Why do hammerhead sharks have hammer-shaped heads?

Hammerhead sharks do possess lots of unique features but their most notable feature is their hammer-like heads. Do they have such unique and funny-shaped heads that people always wonder what’s the use of such heads? Is it just the anatomical deformity or it really does have any function to do? Let’s find out why hammerhead sharks have such heads.

Hammerhead Sharks

Hammerhead sharks are members of the Sphyrnidae family, which includes nine species of Hammerhead sharks. The Great Hammerhead shark is the biggest member and is found to be dangerous to humans.

Hammerhead Shark

The sharks are grey to greenish in hue, with a whitish underbelly. They have a small mouth in comparison to their head, with small serrated teeth, and bulgy eyes that equip them with 360-degree vision. The smallest shark species is about 0.9 meters long, and the largest is about 6.1 meters long.

Why Do Hammerhead Sharks Have Hammer-Shaped Heads?

Hammerhead sharks have unique heads for detecting, observing, and capturing prey. They are fierce predators and their mallet-shaped heads aid in their ability to locate prey. The large size of their heads allows for a greater spread of highly specialized sense organs, which they utilize to find food. Beyond smell and vision, these sense organs are quite advanced.

How Hammer-Shaped Heads Are Beneficial?

The first benefit of having a hammer-like head is related to vision. It would give you a far wider range of vision if your eyes were looking in opposing directions, say, near your ears. Each eye would see a distinct area of the globe, giving you a better understanding of what was going on around you. However, it would be difficult to discern how far away things are.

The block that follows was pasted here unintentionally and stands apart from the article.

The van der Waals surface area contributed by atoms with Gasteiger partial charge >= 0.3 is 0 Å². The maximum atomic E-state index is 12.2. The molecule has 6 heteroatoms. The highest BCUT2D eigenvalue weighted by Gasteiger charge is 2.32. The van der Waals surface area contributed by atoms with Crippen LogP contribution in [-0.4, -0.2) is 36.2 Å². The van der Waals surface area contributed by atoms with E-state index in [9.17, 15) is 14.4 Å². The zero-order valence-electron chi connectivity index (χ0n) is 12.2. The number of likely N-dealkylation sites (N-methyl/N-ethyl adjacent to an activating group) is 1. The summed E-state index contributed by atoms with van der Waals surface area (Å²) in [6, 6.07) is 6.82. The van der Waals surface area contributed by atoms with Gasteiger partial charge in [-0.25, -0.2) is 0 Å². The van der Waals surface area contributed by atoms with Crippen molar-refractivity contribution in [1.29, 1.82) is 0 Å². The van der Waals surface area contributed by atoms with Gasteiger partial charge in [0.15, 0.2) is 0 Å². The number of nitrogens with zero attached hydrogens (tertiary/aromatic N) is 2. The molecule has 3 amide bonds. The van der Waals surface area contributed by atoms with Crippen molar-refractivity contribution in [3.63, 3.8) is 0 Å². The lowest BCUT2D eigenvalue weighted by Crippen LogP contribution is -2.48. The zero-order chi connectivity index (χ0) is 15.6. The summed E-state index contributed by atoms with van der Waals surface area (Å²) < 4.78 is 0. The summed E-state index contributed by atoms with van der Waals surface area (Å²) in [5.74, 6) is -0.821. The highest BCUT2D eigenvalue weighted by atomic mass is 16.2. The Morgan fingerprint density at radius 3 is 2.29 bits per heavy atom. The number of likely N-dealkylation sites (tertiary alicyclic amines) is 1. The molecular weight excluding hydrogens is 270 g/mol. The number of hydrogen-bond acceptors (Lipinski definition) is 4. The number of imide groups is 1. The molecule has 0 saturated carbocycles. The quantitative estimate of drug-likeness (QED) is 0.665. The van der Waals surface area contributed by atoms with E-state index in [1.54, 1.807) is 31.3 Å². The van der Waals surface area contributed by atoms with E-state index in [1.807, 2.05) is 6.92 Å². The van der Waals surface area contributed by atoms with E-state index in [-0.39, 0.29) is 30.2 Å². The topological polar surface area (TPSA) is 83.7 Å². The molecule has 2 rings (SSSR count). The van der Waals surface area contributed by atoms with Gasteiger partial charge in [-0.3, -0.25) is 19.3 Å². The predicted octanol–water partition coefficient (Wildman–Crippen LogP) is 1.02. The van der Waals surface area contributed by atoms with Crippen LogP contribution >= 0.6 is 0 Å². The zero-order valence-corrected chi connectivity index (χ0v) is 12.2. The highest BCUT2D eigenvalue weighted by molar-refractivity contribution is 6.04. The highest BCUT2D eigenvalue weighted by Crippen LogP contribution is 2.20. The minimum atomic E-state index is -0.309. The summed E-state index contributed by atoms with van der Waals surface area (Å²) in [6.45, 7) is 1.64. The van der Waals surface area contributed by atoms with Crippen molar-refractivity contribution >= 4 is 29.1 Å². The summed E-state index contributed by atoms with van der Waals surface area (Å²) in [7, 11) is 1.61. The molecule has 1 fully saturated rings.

To compensate for this trade-off, hammerhead sharks have a special organ named ampullae of Lorenzini that is present just underneath their hammerheads. These pore-like organs are capable of detecting electricity.

Hammerhead Shark swimming in the ocean searching for food

The pores function essentially as a metal detector, sensing and identifying prey buried beneath the sand on the ocean floor. These sensory organs are found in regular sharks as well, but hammerheads have more. The more the distance between the sensory organs, it is easier to locate the prey.

The Final Word

Hammerhead sharks have hammer-like head to detect, observe, and capture the prey as the location of eyes on the sides of the head help them. They have special sensory organs which also help in detecting the electrical signals released by prey. Thus, the head of hammerhead sharks is of great importance to them for their survival.

About the author

Yumna Ahmad

An experienced content writer, photographer, and avid reader amazed by the sea world and its creatures. I am lettin people become fascinated with the ocean planet through my writings.